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A Split Vote? Cast A Ballot To Be Effective
November 21, 2001
The Osceola County Commission has weighed in with its redistricting plan, which splits the heavily Hispanic area of Buenaventura Lakes.
Many people understandably are upset, saying a divided community will make it impossible to elect a Hispanic in either district. Some are threatening to sue the County Commission.
As terrible as it may sound, the whole thing leaves me unfazed because the community has demonstrated on more than one occasion that it is apathetic.
If people don't vote in the numbers they should, it makes little difference whether they're in one large district or two smaller ones.
Osceola County is one-third Hispanic, and the figure for Buenaventura Lakes is even higher -- about 50 percent. Surely, Hispanics have as much potential for affecting elections as any other group under either redistricting scenario.
First, however, they have to cast ballots.
Hispanic organizations have shown they are very good at registering voters. In Central Florida, Hispanic voter registration experienced a double-digit expansion last year, the highest of any group. Still, there's a persistent gap between registration and voting. This is the case for all groups, regardless of color or ethnicity, but for Hispanic it's more so.
Boosting voter participation should be one of the Hispanic community's primary goals.
The reason is simple: Low voter turnout translates to low political clout. Elected officials pay less attention to people who don't vote.
That doesn't mean a community can be ignored. After all, homeowners -- whether they vote or not -- pay property taxes that fill county and school district coffers and support other services. Each time you make a purchase, you pay sales taxes, which also boosts the local economy.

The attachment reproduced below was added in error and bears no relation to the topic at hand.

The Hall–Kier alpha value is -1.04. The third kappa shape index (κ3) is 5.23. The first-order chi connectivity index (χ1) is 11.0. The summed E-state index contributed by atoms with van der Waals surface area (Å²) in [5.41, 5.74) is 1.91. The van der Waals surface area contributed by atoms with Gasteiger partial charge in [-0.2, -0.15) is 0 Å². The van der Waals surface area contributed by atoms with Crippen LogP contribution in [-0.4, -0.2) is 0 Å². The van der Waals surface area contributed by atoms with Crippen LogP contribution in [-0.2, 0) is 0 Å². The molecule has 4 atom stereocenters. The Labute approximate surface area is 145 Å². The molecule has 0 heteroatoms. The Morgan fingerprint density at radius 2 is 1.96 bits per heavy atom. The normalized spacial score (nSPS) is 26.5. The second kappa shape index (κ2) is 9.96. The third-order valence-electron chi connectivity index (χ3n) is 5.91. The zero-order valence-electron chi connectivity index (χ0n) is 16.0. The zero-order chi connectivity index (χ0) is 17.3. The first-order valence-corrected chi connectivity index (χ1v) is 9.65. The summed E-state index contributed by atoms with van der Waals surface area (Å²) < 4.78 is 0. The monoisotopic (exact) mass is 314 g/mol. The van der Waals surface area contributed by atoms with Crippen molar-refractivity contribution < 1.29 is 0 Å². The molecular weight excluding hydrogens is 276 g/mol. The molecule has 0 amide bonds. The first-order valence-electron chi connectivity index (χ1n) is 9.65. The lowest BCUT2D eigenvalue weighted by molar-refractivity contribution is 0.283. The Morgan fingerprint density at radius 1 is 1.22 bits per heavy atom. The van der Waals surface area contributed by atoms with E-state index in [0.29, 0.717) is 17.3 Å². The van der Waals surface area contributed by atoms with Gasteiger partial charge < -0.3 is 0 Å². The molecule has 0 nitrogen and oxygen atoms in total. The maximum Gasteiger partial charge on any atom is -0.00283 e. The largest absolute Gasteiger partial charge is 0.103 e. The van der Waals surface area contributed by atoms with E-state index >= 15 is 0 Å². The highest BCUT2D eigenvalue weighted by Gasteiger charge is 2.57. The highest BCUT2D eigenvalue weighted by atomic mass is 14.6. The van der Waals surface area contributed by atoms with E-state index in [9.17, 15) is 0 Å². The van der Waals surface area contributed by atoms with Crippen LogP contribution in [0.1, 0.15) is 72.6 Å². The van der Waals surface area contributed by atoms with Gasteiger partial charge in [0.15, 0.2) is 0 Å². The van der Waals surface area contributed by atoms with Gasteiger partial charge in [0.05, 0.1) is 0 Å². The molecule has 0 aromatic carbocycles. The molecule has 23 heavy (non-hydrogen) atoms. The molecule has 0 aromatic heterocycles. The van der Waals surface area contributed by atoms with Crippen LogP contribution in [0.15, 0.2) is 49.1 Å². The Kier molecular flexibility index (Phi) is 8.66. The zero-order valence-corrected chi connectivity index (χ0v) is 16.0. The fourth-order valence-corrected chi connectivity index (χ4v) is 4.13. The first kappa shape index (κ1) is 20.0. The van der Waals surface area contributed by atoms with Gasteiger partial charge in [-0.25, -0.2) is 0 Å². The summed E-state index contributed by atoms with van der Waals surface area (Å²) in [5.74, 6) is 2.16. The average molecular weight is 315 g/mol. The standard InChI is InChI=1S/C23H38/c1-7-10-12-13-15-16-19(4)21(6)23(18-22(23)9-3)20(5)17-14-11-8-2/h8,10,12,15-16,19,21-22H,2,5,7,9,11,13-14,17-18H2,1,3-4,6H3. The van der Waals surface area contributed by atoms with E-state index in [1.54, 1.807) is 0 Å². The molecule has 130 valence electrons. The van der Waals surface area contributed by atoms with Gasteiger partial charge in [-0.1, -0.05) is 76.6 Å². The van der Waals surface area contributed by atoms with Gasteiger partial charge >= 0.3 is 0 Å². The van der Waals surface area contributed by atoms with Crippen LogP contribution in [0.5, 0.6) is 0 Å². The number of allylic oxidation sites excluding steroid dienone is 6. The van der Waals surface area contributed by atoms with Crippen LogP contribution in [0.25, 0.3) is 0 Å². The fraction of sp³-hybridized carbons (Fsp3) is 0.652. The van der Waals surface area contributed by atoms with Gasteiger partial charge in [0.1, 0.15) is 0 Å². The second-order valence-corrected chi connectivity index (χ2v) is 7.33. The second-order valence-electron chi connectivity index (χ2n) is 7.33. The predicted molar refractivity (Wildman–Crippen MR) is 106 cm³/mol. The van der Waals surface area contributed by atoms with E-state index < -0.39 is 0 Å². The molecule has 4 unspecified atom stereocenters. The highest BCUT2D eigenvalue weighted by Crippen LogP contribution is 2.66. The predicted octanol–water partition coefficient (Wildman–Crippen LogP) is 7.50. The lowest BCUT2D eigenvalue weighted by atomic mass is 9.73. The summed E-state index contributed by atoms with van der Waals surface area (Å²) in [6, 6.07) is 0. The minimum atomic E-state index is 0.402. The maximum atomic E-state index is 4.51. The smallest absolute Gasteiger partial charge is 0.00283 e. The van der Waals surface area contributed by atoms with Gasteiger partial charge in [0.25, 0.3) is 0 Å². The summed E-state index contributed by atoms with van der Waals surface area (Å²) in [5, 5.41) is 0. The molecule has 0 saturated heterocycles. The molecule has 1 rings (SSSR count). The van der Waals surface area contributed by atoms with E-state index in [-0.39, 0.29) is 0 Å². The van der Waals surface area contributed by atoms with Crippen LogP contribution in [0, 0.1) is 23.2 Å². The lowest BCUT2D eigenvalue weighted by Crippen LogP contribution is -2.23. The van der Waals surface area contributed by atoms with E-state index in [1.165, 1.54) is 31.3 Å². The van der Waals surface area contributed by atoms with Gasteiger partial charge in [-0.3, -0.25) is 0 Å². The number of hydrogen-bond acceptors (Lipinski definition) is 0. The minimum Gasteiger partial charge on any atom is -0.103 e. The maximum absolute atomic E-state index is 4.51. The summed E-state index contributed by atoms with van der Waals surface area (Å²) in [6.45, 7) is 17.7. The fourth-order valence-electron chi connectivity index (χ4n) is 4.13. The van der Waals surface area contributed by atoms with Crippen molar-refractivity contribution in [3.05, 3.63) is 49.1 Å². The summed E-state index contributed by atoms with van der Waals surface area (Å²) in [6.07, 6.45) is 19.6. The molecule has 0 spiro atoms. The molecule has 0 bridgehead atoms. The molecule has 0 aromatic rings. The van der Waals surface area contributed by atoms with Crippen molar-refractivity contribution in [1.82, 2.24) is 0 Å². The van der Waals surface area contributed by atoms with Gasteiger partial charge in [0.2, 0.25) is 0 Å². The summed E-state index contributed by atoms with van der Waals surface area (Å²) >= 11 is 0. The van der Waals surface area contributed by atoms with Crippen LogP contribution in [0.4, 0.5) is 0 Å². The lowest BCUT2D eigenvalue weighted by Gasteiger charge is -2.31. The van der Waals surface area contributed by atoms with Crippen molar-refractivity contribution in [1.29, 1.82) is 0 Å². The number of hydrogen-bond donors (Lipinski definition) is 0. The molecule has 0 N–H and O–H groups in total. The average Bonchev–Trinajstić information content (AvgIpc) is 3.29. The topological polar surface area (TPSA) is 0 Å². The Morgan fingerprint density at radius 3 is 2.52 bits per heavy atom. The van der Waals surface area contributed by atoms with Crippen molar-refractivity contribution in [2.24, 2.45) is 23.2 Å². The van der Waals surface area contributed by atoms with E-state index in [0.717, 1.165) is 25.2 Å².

Elected officials also factor in other considerations as well. When Election Day comes around, who's likely to show up at the polls? To raise money? To volunteer?
The low Hispanic participation in the political process has prompted at least one political party to set up its own Hispanic group that claims to speak for Latinos -- although it represents very few.
Whose fault is that?
Besides, there may be solid reasons for splitting Buenaventura Lakes into two districts. First, BVL is where the population is. That's because Osceola County is growing to the north, where Buenaventura is located. In addition, there's an off chance that two districts might diminish the community's isolation, but only the years will tell.
It's difficult for many people to see past the division of Buenaventura Lakes because Osceola already has proven to be hostile to Hispanic voters.
Osceola returned to countywide voting as soon as a Hispanic, the late Robert Guevara, was voted county commissioner under a single-member district plan.
To many Hispanics, the split of Buenaventura Lakes may seem like another hostile maneuver, although that argument goes only so far.
The relationship between voters and elected officials is not unilateral. People can voice their opinions at the ballot box.
It might do well to remember that nobody can take advantage of you without your consent. And as cruel as it may sound, folks deserve whatever they settle for.
If you think you deserve more, then you better get involved.